|This article's lead section may not adequately summarize key points of its contents. (June 2016)|
|Papacy began||c. 31 August 827|
|Papacy ended||c. 10 October 827|
Rome, Papal States
|Died||10 October 827
Rome, Papal States
Born in Rome in the region of the Via Lata, Valentine was the son of a Roman noble called Leontius. Showing an early aptitude for learning, he was moved from the school attached to the Lateran Palace and, according to the Liber Pontificalis, was made a Deacon by Pope Paschal I (817–824). Paschal grew attached to the young man, and soon raised him rank of Archdeacon. He also was clearly favoured by Paschal’s successor, Pope Eugenius II, to the point where rumours were circulated that Valentine was really the son of Eugenius. Other rumours declared that Valentine and Eugenius were involved in an illicit relationship.
With the death of Eugenius, the Roman clergy, nobility and people all acclaimed Valentine as being the most worthy to occupy the Apostolic See. They took him from the Basilica di Santa Maria Maggiore, and installed him in the Lateran Palace, ignoring his protests. In their haste, they enthroned him before he was consecrated a priest; this was an unusual reversal of the normal proceedings, and in fact was the first time it had happened in the recorded history of the papacy, although it would be repeated during the pontificate of Pope Benedict III. On the following Sunday, he was formally consecrated bishop at St. Peter's Basilica. There were no imperial representatives present during the election, and Valentine had no opportunity to ratify his election with the emperor, as he was dead within five weeks, dying on 10 October 827.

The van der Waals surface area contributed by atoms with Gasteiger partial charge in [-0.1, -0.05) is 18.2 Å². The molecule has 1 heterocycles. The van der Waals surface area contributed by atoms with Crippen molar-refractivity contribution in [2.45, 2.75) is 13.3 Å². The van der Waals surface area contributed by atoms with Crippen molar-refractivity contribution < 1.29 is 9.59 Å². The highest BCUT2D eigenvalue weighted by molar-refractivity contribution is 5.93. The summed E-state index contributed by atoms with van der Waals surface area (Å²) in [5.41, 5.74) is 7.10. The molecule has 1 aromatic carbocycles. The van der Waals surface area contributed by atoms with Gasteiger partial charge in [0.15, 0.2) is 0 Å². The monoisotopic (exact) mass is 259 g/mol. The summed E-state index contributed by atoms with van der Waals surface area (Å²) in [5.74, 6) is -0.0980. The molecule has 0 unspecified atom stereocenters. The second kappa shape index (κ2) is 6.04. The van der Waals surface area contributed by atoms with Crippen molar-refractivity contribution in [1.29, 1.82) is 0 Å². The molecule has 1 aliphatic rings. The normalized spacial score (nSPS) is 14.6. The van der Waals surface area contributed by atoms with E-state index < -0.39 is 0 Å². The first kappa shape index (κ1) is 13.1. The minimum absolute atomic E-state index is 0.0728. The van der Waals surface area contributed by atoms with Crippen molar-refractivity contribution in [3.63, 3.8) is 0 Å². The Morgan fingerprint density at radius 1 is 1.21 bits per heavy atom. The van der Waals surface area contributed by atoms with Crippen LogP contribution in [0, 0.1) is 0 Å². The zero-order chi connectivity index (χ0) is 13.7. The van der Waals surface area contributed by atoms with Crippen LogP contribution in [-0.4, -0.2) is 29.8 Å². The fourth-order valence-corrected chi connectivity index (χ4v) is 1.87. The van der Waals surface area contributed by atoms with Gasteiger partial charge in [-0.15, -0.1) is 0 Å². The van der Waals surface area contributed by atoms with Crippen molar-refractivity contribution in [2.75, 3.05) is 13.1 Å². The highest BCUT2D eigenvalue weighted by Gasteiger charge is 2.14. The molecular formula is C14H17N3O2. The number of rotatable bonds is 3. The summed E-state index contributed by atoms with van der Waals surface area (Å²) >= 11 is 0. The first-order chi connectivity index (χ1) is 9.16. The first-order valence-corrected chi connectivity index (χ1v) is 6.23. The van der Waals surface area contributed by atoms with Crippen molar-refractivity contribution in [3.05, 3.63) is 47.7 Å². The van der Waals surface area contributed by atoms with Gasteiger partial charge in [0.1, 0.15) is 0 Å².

The election of Valentine was another sign of the increased influence the Roman nobility was having in the papal electoral process. Not only had they managed to get one of their own elected, but they also took part in the election itself. The Lateran Council of 769, under Pope Stephen III, had mandated that the election of the pope was to be the responsibility of the Roman clergy only, and that the nobility could only offer their respects after the pope had been chosen and enthroned. This gradual encroachment into the papal electoral process would reach its nadir during the tenth century, when the papacy became the plaything of the Roman aristocracy.
- Mann, Horace K., The Lives of the Popes in the Early Middle Ages, Vol. II: The Popes During the Carolingian Empire, 795–858 (1906)
- DeCormenin, Louis Marie; Gihon, James L., A Complete History of the Popes of Rome, from Saint Peter, the First Bishop to Pius the Ninth (1857)
- Herbermann, Charles, ed. (1913). "Pope Valentine". Catholic Encyclopedia. New York: Robert Appleton Company.
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